Reviewed by

Christopher Armstead

The inhabitants of Planet 51 arenít unlike the inhabitants of our planet, or at least those who inhabited our planet in the 1950ís, not that I was around in the 1950ís but from what Iíve seen of the fifties on TV it looked a lot like this. White picket fences, cookouts, girls in long skirts and everybody was the same color. Green in this case. This animated film sets up like most movies of this ilk as we meet Lem (voiced by Justin Long), a hard working young boy who has a big time crush on his pretty neighbor Neera (Jessica Biel), has an obnoxious best friend in Skiff (Seann William Scott) and plays older brother to Neeraís precocious little brother Eckle (Freddie Benedict). But in one brief minute Lemís life went from almost perfect, as he was finally about to ask Neera out on a date, to a complete disaster as his planet has been invaded by an alien.

This alien would be super silly American astronaut Chuck Baker (Duane Jones) who thought that he had just arrived on an uninhabited planet but instead finds that he has landed on a planet that is plenty populated and fairly well adjusted with the sole exception that the citizenry do have deep rooted fear of being invaded by aliens. This is bad for our man Lem because he is the only member of the planet to cross paths with Chuck leading to the astronaut to plead and beg Lem not to turn him in but just get him back to his space pod so he can get back to his ship before it automatically leaves to return back to earth. Lemís agreeing to help Chuck out of his predicament automatically makes Lem an enemy of the state, or at least an enemy of General Grawl (Gary Oldman) who has been waiting for just this moment in time to show what he can do.

Also, as tends to happens in movies of this ilk, the madcap hijinks kick into overdrive as Chuck and Lem, who have picked up Skiff and Eckle along the way in addition to Chuckís super cute rover pod, appropriately named Rover, all run around like crazy to avoid the inept forces of General Grawl who is guided by the moronic alien expertise of Dr. Kipple (John Cleese). In between all of this, the obnoxious astronaut and the shy green boy will learn about life, love, friendship, heroism and freestyling on the dance floor.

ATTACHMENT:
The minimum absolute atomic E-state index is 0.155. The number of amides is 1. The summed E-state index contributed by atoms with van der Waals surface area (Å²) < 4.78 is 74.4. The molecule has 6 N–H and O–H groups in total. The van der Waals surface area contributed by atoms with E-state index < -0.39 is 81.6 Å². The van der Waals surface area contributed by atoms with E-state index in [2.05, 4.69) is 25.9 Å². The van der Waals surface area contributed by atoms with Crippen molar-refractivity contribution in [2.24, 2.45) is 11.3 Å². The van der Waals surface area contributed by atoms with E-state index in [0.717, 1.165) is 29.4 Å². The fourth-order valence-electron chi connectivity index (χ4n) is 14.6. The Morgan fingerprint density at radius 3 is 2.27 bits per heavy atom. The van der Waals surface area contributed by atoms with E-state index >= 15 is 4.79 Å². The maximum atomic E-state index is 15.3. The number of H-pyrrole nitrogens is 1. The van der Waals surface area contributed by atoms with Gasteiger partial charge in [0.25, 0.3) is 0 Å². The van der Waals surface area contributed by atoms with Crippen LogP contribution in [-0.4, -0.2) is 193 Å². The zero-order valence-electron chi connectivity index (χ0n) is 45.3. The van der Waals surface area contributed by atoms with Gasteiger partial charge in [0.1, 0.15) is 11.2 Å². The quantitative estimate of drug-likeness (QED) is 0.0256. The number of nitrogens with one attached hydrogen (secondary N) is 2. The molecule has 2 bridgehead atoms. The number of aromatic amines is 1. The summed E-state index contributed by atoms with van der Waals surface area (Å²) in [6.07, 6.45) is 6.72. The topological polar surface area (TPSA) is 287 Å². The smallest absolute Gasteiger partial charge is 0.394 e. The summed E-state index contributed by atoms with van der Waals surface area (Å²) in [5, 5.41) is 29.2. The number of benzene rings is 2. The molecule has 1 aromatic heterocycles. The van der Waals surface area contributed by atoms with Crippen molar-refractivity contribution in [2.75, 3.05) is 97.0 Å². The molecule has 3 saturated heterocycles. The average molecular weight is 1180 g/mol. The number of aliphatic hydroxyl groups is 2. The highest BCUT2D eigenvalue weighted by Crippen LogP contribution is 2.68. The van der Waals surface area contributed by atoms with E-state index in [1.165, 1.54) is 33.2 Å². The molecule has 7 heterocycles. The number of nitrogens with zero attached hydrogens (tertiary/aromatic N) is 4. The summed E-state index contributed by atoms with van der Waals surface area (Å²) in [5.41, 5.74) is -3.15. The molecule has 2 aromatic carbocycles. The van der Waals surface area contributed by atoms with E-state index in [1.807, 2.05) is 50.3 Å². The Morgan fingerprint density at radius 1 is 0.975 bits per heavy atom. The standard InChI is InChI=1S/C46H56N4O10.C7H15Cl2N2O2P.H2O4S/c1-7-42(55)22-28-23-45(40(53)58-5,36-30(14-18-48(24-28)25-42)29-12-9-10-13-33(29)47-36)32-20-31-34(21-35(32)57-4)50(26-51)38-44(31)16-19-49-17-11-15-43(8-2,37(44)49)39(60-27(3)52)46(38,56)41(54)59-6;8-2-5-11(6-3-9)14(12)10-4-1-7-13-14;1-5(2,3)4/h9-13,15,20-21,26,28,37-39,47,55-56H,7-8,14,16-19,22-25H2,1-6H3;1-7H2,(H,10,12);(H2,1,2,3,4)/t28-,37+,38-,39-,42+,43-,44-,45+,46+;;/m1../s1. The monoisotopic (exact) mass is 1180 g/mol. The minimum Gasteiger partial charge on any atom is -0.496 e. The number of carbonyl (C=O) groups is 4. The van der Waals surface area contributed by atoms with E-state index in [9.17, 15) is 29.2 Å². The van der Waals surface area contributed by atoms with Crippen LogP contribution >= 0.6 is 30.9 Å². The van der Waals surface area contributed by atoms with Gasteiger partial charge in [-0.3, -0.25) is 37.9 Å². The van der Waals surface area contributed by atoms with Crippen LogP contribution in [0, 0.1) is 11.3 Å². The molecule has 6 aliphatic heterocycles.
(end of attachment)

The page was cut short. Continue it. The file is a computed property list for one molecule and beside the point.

From the time Chuck the astronaut manually slo-moís his way through Planet 51ís normal gravity atmosphere to plant the American flag ĎPlanet 51í was consistently amusing if never achieving the heights of being overly amusing. The action is fast, the voice acting was good, the animation was solid and on occasion the dialog found a way to be clever in addition to being funny but something seemed to be missing from the movie to push it over the top, and I donít know exactly what that missing element was.

Thereís plenty of popular culture references abound in this movie thatís for sure, some of which I caught and a bunch more Iím sure passed me by which had wondering how many eight year olds wouldíve caught these witticisms. Though Iím sure the majority of eight year olds probably have seen E.T., Iím not sure how many of them have seen ĎGreaseí or ĎAliení or ĎAttack of the Fifty Foot Womaní and I donít how many kids could appreciate the homage that was paid by the directing team and writer Joe Stillman to the 1950ís which was almost as important to the movie as the characters themselves.

The good things is, while all that that stuff is shooting completely over the youngíuns tiny heads, they should have no problem appreciating the cute and cuddly images that animators were able to create and the brisk action which should effectively keep the most of the kids, and a good number of adults appropriately entertained.

While ĎPlanet 51í isnít transcendent in any way, shape or form, it is solid entertainment which should keep the children plenty entertained with its fun story and tight animation and also has enough clever adult style humor that should keep the parents from checking their watches wishing it all would come to a swift end.

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